Kermit Gosnell, the 72 year-old Philadelphia abortionist who was found guilty of murder and involuntary manslaughter in May, has said he is “spiritually innocent,” and believes he has performed a noble function in society.
Gosnell contends he is “innocent” of the charges against him, laying out complicated–and not particularly credible–reasons he should have been found not guilty. When Volk asked him if he was actually referring to his own sense of “spiritual innocence,” Gosnell responded, “Yes.”
According to Steve Volt, a journalist who covered his trial and has corresponded with him since he entered prison, Gosnell sees abortion as sinful on some level, but a lesser sin than a child being born into a life of poverty.
Gosnell ran the Women’s Medical Society in West Philadelphia for decades until February 2010 when his clinic was raided by the FBI for evidence of a prescription “pill mill.”
What was discovered instead was reported in an almost 300 page grand jury report, released the following year, that described an abortion clinic with filthy conditions including bloody floors and bags of fetal remains stored in freezers. The report indicated that the facility had undergone no inspections for years.
In addition, although Planned Parenthood had heard complaints about Gosnell’s clinic, the abortion industry giant failed to report them, leaving disturbed patients themselves to make the reports.
Gosnell’s clinic was shut down and his license suspended. The abortionist was charged with snipping the spinal cords of babies born alive during abortion procedures with scissors, and with causing the death of a patient through a drug overdose.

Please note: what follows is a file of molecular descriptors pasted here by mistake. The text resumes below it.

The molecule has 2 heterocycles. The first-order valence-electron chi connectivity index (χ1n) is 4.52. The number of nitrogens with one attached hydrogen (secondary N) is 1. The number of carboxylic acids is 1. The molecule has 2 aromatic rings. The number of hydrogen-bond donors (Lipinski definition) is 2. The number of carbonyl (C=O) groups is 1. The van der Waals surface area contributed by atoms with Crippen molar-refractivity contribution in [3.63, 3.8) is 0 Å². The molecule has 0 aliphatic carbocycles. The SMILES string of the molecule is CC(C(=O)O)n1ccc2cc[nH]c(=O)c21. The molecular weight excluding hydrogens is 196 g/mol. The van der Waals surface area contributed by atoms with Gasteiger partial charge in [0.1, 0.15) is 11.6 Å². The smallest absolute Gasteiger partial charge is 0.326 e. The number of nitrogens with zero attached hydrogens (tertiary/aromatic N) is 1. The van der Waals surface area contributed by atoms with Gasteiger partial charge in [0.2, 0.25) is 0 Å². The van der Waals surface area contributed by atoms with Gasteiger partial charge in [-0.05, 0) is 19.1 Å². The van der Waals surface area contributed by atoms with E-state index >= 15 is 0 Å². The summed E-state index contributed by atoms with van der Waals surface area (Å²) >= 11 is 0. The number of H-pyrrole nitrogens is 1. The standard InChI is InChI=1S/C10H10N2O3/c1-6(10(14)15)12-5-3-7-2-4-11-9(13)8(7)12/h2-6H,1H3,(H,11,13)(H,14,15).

“In an ideal world, we’d have no need for abortion,” Gosnell reportedly told Volt. “But bringing a child into the world when it cannot be provided for, that there are not sufficient systems to support, is a greater sin. I considered myself to be in a war against poverty, and I feel comfortable with the things I did and the decisions I made.”
According to Volt, Gosnell considers his conviction to have been “motivated by religion and politics.”
“I have come to believe that the presumption of guilt was compounded by religious convictions,” the abortionist said.
Volk stated he received 12 letters, more than 50 emails, over two dozen phone calls, and several poems from Gosnell.
Volt told ABC News that, while in jail, Gosnell has been reading the Bible, learning Spanish, exercising, and contacting charities such as the Bill and Melinda Gates Foundation and the Clinton Global Initiative to discuss issues such as prison and justice reform.
“He believes that he gained insight into what it’s like to be pushed into the system, without the capacity to explain himself,” Volt said. “He believes if he could have spoken about his rationale for doing things, he wouldn’t be in jail … There is no anger, no desperation [in his voice]. He believes he was in a war, and that ‘they’ won.”